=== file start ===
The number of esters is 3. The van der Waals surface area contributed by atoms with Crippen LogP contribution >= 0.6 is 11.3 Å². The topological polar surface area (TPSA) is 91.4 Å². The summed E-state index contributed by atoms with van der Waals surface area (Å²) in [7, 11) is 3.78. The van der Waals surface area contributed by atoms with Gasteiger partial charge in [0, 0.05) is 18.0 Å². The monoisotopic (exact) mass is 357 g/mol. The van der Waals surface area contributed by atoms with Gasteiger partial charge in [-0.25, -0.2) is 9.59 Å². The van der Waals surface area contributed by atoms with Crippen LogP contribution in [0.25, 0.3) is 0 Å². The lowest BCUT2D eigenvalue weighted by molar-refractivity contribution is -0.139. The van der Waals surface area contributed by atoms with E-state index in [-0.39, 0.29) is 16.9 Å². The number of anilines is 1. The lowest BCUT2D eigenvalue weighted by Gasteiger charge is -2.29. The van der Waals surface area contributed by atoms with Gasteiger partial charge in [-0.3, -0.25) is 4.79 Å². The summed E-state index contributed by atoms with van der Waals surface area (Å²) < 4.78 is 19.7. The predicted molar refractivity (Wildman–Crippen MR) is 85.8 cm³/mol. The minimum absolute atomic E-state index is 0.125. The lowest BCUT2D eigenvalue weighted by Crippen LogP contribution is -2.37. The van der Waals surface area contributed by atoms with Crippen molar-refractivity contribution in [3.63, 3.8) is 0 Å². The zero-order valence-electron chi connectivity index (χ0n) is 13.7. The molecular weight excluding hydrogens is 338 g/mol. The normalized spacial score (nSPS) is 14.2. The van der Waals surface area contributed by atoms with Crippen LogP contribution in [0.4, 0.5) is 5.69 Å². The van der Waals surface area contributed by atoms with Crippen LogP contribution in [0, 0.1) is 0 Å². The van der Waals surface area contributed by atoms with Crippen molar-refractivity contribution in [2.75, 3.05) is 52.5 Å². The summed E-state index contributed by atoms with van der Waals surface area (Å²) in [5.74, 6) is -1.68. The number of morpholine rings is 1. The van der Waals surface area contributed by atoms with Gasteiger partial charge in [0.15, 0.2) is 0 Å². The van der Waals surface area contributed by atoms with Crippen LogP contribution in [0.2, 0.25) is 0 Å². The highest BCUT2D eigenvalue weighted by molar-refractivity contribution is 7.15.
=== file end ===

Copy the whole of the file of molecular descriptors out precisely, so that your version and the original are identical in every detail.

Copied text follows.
The number of esters is 3. The van der Waals surface area contributed by atoms with Crippen LogP contribution >= 0.6 is 11.3 Å². The topological polar surface area (TPSA) is 91.4 Å². The summed E-state index contributed by atoms with van der Waals surface area (Å²) in [7, 11) is 3.78. The van der Waals surface area contributed by atoms with Gasteiger partial charge in [0, 0.05) is 18.0 Å². The monoisotopic (exact) mass is 357 g/mol. The van der Waals surface area contributed by atoms with Gasteiger partial charge in [-0.25, -0.2) is 9.59 Å². The van der Waals surface area contributed by atoms with Crippen LogP contribution in [0.25, 0.3) is 0 Å². The lowest BCUT2D eigenvalue weighted by molar-refractivity contribution is -0.139. The van der Waals surface area contributed by atoms with E-state index in [-0.39, 0.29) is 16.9 Å². The number of anilines is 1. The lowest BCUT2D eigenvalue weighted by Gasteiger charge is -2.29. The van der Waals surface area contributed by atoms with Gasteiger partial charge in [-0.3, -0.25) is 4.79 Å². The summed E-state index contributed by atoms with van der Waals surface area (Å²) < 4.78 is 19.7. The predicted molar refractivity (Wildman–Crippen MR) is 85.8 cm³/mol. The minimum absolute atomic E-state index is 0.125. The lowest BCUT2D eigenvalue weighted by Crippen LogP contribution is -2.37. The van der Waals surface area contributed by atoms with Crippen molar-refractivity contribution in [3.63, 3.8) is 0 Å². The zero-order valence-electron chi connectivity index (χ0n) is 13.7. The molecular weight excluding hydrogens is 338 g/mol. The normalized spacial score (nSPS) is 14.2. The van der Waals surface area contributed by atoms with Crippen LogP contribution in [0.4, 0.5) is 5.69 Å². The van der Waals surface area contributed by atoms with Crippen LogP contribution in [0, 0.1) is 0 Å². The van der Waals surface area contributed by atoms with Crippen molar-refractivity contribution in [2.75, 3.05) is 52.5 Å². The summed E-state index contributed by atoms with van der Waals surface area (Å²) in [5.74, 6) is -1.68. The number of morpholine rings is 1. The van der Waals surface area contributed by atoms with Gasteiger partial charge in [0.15, 0.2) is 0 Å². The van der Waals surface area contributed by atoms with Crippen LogP contribution in [0.2, 0.25) is 0 Å². The highest BCUT2D eigenvalue weighted by molar-refractivity contribution is 7.15.